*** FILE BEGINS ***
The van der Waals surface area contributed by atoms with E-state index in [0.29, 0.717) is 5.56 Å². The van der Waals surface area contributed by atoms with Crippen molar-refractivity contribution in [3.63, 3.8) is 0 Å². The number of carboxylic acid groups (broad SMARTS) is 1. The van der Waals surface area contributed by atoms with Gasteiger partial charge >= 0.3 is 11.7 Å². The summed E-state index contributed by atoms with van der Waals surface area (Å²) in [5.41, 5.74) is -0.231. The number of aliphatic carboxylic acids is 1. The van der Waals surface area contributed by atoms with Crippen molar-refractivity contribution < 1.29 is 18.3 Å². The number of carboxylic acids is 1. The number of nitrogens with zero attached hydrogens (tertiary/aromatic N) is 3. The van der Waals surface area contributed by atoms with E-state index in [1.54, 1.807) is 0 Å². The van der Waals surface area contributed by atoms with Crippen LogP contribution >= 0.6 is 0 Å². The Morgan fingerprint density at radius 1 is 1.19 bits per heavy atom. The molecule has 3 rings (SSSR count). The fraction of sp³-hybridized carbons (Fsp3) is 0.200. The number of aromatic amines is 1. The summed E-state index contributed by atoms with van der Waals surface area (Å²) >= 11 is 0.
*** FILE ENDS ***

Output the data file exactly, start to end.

The van der Waals surface area contributed by atoms with E-state index in [0.29, 0.717) is 5.56 Å². The van der Waals surface area contributed by atoms with Crippen molar-refractivity contribution in [3.63, 3.8) is 0 Å². The number of carboxylic acid groups (broad SMARTS) is 1. The van der Waals surface area contributed by atoms with Gasteiger partial charge >= 0.3 is 11.7 Å². The summed E-state index contributed by atoms with van der Waals surface area (Å²) in [5.41, 5.74) is -0.231. The number of aliphatic carboxylic acids is 1. The van der Waals surface area contributed by atoms with Crippen molar-refractivity contribution < 1.29 is 18.3 Å². The number of carboxylic acids is 1. The number of nitrogens with zero attached hydrogens (tertiary/aromatic N) is 3. The van der Waals surface area contributed by atoms with E-state index in [1.54, 1.807) is 0 Å². The van der Waals surface area contributed by atoms with Crippen LogP contribution >= 0.6 is 0 Å². The Morgan fingerprint density at radius 1 is 1.19 bits per heavy atom. The molecule has 3 rings (SSSR count). The fraction of sp³-hybridized carbons (Fsp3) is 0.200. The number of aromatic amines is 1. The summed E-state index contributed by atoms with van der Waals surface area (Å²) >= 11 is 0.